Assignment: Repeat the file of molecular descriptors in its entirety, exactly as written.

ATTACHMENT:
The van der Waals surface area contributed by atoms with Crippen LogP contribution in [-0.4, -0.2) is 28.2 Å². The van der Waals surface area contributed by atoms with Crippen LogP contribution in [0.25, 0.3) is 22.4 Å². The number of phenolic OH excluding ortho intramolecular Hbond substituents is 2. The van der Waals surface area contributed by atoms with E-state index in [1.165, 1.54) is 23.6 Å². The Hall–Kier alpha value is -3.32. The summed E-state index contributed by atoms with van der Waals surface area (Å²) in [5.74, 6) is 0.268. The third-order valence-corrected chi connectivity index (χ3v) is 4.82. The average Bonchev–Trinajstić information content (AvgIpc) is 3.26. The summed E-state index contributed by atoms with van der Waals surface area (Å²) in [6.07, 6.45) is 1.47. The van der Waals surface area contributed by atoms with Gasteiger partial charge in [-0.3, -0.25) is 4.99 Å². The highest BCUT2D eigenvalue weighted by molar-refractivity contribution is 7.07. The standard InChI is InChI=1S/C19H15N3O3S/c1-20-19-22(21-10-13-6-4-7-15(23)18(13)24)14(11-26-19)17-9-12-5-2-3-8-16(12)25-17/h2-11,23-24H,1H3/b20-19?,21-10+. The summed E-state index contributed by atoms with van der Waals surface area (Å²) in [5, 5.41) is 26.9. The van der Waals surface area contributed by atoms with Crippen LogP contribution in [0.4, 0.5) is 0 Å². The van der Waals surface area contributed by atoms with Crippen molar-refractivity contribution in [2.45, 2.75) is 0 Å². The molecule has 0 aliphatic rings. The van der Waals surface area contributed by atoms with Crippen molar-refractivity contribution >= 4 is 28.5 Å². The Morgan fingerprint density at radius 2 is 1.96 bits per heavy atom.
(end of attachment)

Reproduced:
The van der Waals surface area contributed by atoms with Crippen LogP contribution in [-0.4, -0.2) is 28.2 Å². The van der Waals surface area contributed by atoms with Crippen LogP contribution in [0.25, 0.3) is 22.4 Å². The number of phenolic OH excluding ortho intramolecular Hbond substituents is 2. The van der Waals surface area contributed by atoms with E-state index in [1.165, 1.54) is 23.6 Å². The Hall–Kier alpha value is -3.32. The summed E-state index contributed by atoms with van der Waals surface area (Å²) in [5.74, 6) is 0.268. The third-order valence-corrected chi connectivity index (χ3v) is 4.82. The average Bonchev–Trinajstić information content (AvgIpc) is 3.26. The summed E-state index contributed by atoms with van der Waals surface area (Å²) in [6.07, 6.45) is 1.47. The van der Waals surface area contributed by atoms with Gasteiger partial charge in [-0.3, -0.25) is 4.99 Å². The highest BCUT2D eigenvalue weighted by molar-refractivity contribution is 7.07. The standard InChI is InChI=1S/C19H15N3O3S/c1-20-19-22(21-10-13-6-4-7-15(23)18(13)24)14(11-26-19)17-9-12-5-2-3-8-16(12)25-17/h2-11,23-24H,1H3/b20-19?,21-10+. The summed E-state index contributed by atoms with van der Waals surface area (Å²) in [5, 5.41) is 26.9. The van der Waals surface area contributed by atoms with Crippen LogP contribution in [0.4, 0.5) is 0 Å². The van der Waals surface area contributed by atoms with Crippen molar-refractivity contribution in [2.45, 2.75) is 0 Å². The molecule has 0 aliphatic rings. The van der Waals surface area contributed by atoms with Crippen molar-refractivity contribution >= 4 is 28.5 Å². The Morgan fingerprint density at radius 2 is 1.96 bits per heavy atom.